The boogeyman, also spelled bogeyman, is an imaginary monster often believed in by children. Adults have traditionally used the boogeyman to threaten children into going to sleep on time, although this practice seems counter-intuitive. The boogeyman may also be used as a threat to induce children to finish their meal or to behave in general. Versions of the boogeyman exist almost universally, and some psychologists believe that the monster may stem from an evolutionary need in prehistoric times to discourage children from wandering away from the safety of the group.
The boogeyman has a nearly endless number of incarnations, as anything frightening or repulsive will suffice. The monster is usually said to live under a child's bed or in the closet and to appear at night, although in some regions of the United States, he scratches on the window of a child's room. Usually, the boogeyman is more or less humanoid, although he may be much larger or smaller than regular people. He is often dressed in black and may carry a sack or basket with which to kidnap children. Some cultures believe in a female, witch-like equivalent of the boogeyman.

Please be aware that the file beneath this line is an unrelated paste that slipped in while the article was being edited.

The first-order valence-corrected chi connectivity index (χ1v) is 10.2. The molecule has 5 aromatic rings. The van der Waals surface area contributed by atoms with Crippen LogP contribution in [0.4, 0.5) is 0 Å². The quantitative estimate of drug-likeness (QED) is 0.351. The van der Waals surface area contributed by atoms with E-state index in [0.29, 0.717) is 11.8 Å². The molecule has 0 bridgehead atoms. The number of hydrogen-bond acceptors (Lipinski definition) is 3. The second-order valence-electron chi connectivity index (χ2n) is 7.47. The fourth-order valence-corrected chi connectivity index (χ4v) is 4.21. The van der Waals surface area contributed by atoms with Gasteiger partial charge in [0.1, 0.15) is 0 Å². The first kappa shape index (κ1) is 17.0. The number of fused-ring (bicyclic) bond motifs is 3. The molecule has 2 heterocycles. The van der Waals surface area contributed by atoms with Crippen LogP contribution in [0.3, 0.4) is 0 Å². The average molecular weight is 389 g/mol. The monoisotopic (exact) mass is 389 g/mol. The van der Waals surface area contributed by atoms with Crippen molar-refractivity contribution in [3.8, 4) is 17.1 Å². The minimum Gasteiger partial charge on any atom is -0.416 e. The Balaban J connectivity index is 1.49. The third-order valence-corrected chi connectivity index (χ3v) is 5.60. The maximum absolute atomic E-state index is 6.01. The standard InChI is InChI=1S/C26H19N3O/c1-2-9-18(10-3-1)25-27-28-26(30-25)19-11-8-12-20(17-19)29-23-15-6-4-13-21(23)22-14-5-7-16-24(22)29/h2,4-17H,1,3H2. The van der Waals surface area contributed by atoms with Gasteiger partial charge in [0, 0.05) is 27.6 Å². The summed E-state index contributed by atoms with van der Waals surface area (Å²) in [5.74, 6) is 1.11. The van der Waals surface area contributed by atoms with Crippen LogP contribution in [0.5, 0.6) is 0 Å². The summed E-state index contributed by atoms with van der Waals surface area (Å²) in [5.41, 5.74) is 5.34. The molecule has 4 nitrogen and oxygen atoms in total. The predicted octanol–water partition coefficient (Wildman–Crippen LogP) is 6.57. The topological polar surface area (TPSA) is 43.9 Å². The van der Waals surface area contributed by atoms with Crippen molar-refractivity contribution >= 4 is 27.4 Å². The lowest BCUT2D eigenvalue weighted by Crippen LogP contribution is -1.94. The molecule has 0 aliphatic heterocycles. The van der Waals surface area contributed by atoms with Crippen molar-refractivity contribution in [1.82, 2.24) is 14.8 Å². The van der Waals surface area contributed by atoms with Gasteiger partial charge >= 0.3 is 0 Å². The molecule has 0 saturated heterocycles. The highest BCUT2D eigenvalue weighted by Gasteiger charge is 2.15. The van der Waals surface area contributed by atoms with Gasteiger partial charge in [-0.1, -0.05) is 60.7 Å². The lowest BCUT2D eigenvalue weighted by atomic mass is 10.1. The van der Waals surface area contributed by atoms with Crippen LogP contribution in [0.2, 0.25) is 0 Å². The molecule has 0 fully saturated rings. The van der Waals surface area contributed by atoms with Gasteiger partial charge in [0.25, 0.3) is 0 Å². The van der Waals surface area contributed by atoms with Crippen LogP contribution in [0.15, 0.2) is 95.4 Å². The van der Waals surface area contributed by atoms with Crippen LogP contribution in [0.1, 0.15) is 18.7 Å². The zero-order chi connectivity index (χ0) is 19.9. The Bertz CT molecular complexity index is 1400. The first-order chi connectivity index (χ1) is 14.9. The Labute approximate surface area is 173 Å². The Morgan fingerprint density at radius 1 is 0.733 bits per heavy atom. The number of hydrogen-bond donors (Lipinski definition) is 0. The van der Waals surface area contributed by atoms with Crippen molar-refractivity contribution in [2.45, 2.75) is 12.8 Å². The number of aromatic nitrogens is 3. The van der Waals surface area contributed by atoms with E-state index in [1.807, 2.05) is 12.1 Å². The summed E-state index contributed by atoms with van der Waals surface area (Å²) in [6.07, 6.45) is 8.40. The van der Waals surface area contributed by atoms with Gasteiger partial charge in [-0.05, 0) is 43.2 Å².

The word boogeyman is first attested as bogeyman in the 16th century. It is probably related to the earlier bogle, first appearing in print in 1505 with the sense of "ghost." By extension, boogeyman is now used to describe any imaginary or irrational fear, while retaining its original meaning of a monster that terrorizes children.
There are a few well-known boogeyman figures in the English-speaking world, including the Irish creature Rawhead and Bloodybones and the character Freddy Kreuger in the Nightmare on Elm Street films. The boogeyman has also been variously portrayed in children's entertainment, from Oogie Boogie in the film The Nightmare Before Christmas to the Boogie Man in the Powerpuff Girls cartoon show. The Disney film Monsters, Inc. postulates a world of closet monsters who make their living by scaring children at night and collecting their screams.